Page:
Zoloft Withdrawal

by on May 24, 2012

Zoloft (Sertraline Hyrdochloride) is used to treat depression, a number of anxiety disorders and obsessive compulsive disorder. Unfortunately, stopping Zoloft abruptly can cause certain withdrawal symptoms and health risks. Withdrawal can become a painful experience for some patients, but it can almost be completely avoided.

What Causes Withdrawal?

Zoloft works by blocking the serotonin receptors in the brain causing an increased level of serotonin. If a patient stops taking Zoloft, it unblocks the receptors and the level of serotonin begins to drop. When stopping Zoloft, it is important to remember to go slow because Zoloft has a half-life of one day. That means that as a day passes, the level of medication in the blood is cut in half. So if a patient stops taking Zoloft, in two days there is only twenty five percent of a dose in the blood stream and by the third day, only twelve and a half percent. These dramatic decreases are what causes the withdrawal symptoms.

Zoloft withdrawal symptoms may differ for every person but they commonly include:

  • Agitation
  • Dizziness
  • Irritability
  • Tingling sensations
  • Anxiety
  • Confusion
  • Joint pain
  • Gastric irritation
  • Cold sweats
  • Headache
  • Tiredness
  • Insomnia

On average, the symptoms fade after a few weeks. In some extreme cases patients have had withdrawal symptoms that last months. Along with these symptoms, the symptoms of the disorder Zoloft was used to treat may return. This will lead some patients to desire to return to the relative safety of Zoloft. Other patients have reported craving Zoloft to keep the symptoms at bay. Most of these symptoms can be avoided if patients slowly stop taking Zoloft or "taper" their dosage rather than quitting "cold turkey".

Serious Withdrawal Symptoms

In some extreme cases, patients reported having heart palpitations when stopping Zoloft abruptly. This may be a result of the nervous system experiencing withdrawal and not sending electrical impulses at the right time. This can cause dizziness and fainting. In some extreme cases, heart palpitations can cause a heart attack. To avoid this, patients should consult a doctor before stopping Zoloft. A doctor will be able to help patients figure out the most gentle and safe way to stop taking Zoloft.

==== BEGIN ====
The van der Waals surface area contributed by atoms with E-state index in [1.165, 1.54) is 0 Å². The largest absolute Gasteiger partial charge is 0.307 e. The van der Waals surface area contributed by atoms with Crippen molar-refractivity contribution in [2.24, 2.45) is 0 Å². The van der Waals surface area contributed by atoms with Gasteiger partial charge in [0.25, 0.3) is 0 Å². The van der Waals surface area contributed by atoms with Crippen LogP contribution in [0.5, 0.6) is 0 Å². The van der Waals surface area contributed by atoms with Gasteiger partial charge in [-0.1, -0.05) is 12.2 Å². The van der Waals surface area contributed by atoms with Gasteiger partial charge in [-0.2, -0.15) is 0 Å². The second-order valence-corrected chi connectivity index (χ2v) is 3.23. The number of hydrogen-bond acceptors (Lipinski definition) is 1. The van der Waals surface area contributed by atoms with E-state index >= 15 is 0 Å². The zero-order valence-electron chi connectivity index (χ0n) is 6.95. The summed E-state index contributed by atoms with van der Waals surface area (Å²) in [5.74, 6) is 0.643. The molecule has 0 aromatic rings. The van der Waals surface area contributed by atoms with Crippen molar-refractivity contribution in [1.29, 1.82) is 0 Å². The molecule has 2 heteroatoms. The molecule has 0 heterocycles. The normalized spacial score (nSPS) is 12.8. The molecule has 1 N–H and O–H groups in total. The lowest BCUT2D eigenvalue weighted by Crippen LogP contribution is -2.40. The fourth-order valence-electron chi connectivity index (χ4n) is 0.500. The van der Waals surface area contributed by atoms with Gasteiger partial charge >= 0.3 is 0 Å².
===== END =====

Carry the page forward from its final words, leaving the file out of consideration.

How to Avoid Withdrawal

Patients wishing to stop taking Zoloft should consult their doctor first. It is important that a healthcare provider is consulted to help patients make the healthiest choices. When Zoloft is being stopped, patients are usually weaned off very slowly. This minimizes the withdrawal symptoms they may experience. Doses will become smaller and smaller until the patient is no longer taking any Zoloft. This allows the Zoloft in the blood stream to decrease in small amounts and the levels of serotonin in the brain will decrease slowly rather than all at once.

Zoloft is considered a safe medication and not to cause addiction. Patients and doctors are beginning to realize that Zoloft can be addictive mentally and should be stopped very slowly. Zoloft patients should be aware that, normally, the symptoms of withdrawal will fade over a matter of weeks.